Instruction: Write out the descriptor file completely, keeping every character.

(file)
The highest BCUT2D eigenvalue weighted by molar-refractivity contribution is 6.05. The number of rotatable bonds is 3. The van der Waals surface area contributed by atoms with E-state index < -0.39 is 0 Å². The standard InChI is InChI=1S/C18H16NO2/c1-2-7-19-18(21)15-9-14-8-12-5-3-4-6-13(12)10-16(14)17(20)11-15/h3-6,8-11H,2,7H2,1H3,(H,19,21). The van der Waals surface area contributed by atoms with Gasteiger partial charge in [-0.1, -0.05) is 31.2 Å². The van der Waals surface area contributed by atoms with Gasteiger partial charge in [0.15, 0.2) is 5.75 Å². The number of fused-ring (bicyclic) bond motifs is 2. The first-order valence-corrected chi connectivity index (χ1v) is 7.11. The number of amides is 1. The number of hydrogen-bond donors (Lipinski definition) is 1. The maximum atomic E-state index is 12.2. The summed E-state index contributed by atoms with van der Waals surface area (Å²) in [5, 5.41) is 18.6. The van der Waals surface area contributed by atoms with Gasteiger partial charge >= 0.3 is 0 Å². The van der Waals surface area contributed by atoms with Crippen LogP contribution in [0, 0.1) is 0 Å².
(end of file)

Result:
The highest BCUT2D eigenvalue weighted by molar-refractivity contribution is 6.05. The number of rotatable bonds is 3. The van der Waals surface area contributed by atoms with E-state index < -0.39 is 0 Å². The standard InChI is InChI=1S/C18H16NO2/c1-2-7-19-18(21)15-9-14-8-12-5-3-4-6-13(12)10-16(14)17(20)11-15/h3-6,8-11H,2,7H2,1H3,(H,19,21). The van der Waals surface area contributed by atoms with Gasteiger partial charge in [-0.1, -0.05) is 31.2 Å². The van der Waals surface area contributed by atoms with Gasteiger partial charge in [0.15, 0.2) is 5.75 Å². The number of fused-ring (bicyclic) bond motifs is 2. The first-order valence-corrected chi connectivity index (χ1v) is 7.11. The number of amides is 1. The number of hydrogen-bond donors (Lipinski definition) is 1. The maximum atomic E-state index is 12.2. The summed E-state index contributed by atoms with van der Waals surface area (Å²) in [5, 5.41) is 18.6. The van der Waals surface area contributed by atoms with Gasteiger partial charge >= 0.3 is 0 Å². The van der Waals surface area contributed by atoms with Crippen LogP contribution in [0, 0.1) is 0 Å².